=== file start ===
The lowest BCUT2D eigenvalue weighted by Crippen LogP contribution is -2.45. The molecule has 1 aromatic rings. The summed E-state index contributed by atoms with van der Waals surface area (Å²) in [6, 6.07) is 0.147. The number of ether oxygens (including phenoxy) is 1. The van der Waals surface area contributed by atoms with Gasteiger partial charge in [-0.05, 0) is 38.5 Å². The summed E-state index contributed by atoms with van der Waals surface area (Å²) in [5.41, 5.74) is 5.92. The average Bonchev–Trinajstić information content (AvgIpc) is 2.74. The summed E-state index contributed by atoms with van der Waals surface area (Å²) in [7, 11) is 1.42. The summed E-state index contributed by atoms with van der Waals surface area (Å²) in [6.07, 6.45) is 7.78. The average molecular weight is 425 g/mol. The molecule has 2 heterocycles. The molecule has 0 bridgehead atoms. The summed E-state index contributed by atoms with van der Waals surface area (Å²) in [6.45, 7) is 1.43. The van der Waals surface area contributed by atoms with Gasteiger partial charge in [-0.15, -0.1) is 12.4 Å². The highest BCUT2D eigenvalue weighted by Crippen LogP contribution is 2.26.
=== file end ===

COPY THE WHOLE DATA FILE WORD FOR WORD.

The lowest BCUT2D eigenvalue weighted by Crippen LogP contribution is -2.45. The molecule has 1 aromatic rings. The summed E-state index contributed by atoms with van der Waals surface area (Å²) in [6, 6.07) is 0.147. The number of ether oxygens (including phenoxy) is 1. The van der Waals surface area contributed by atoms with Gasteiger partial charge in [-0.05, 0) is 38.5 Å². The summed E-state index contributed by atoms with van der Waals surface area (Å²) in [5.41, 5.74) is 5.92. The average Bonchev–Trinajstić information content (AvgIpc) is 2.74. The summed E-state index contributed by atoms with van der Waals surface area (Å²) in [7, 11) is 1.42. The summed E-state index contributed by atoms with van der Waals surface area (Å²) in [6.07, 6.45) is 7.78. The average molecular weight is 425 g/mol. The molecule has 2 heterocycles. The molecule has 0 bridgehead atoms. The summed E-state index contributed by atoms with van der Waals surface area (Å²) in [6.45, 7) is 1.43. The van der Waals surface area contributed by atoms with Gasteiger partial charge in [-0.15, -0.1) is 12.4 Å². The highest BCUT2D eigenvalue weighted by Crippen LogP contribution is 2.26.